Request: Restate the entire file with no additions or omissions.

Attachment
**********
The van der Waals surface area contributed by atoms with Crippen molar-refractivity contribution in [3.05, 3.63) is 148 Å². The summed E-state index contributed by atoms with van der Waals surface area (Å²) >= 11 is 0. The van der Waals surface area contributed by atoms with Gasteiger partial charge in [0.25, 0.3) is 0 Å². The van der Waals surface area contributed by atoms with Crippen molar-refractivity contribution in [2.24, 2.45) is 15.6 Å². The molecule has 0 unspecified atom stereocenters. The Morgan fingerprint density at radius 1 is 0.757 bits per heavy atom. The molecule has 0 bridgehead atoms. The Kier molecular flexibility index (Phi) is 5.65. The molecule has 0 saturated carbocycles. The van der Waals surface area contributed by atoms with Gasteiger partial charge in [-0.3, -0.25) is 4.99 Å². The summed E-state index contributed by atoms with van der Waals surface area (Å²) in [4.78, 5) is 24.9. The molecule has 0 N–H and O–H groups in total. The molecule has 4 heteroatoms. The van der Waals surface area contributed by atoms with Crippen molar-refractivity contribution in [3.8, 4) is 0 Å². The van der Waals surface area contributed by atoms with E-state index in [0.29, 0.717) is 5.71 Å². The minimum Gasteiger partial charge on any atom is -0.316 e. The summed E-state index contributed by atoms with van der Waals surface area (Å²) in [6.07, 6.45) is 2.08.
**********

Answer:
The van der Waals surface area contributed by atoms with Crippen molar-refractivity contribution in [3.05, 3.63) is 148 Å². The summed E-state index contributed by atoms with van der Waals surface area (Å²) >= 11 is 0. The van der Waals surface area contributed by atoms with Gasteiger partial charge in [0.25, 0.3) is 0 Å². The van der Waals surface area contributed by atoms with Crippen molar-refractivity contribution in [2.24, 2.45) is 15.6 Å². The molecule has 0 unspecified atom stereocenters. The Morgan fingerprint density at radius 1 is 0.757 bits per heavy atom. The molecule has 0 bridgehead atoms. The Kier molecular flexibility index (Phi) is 5.65. The molecule has 0 saturated carbocycles. The van der Waals surface area contributed by atoms with Gasteiger partial charge in [-0.3, -0.25) is 4.99 Å². The summed E-state index contributed by atoms with van der Waals surface area (Å²) in [4.78, 5) is 24.9. The molecule has 0 N–H and O–H groups in total. The molecule has 4 heteroatoms. The van der Waals surface area contributed by atoms with Crippen molar-refractivity contribution in [3.8, 4) is 0 Å². The van der Waals surface area contributed by atoms with E-state index in [0.29, 0.717) is 5.71 Å². The minimum Gasteiger partial charge on any atom is -0.316 e. The summed E-state index contributed by atoms with van der Waals surface area (Å²) in [6.07, 6.45) is 2.08.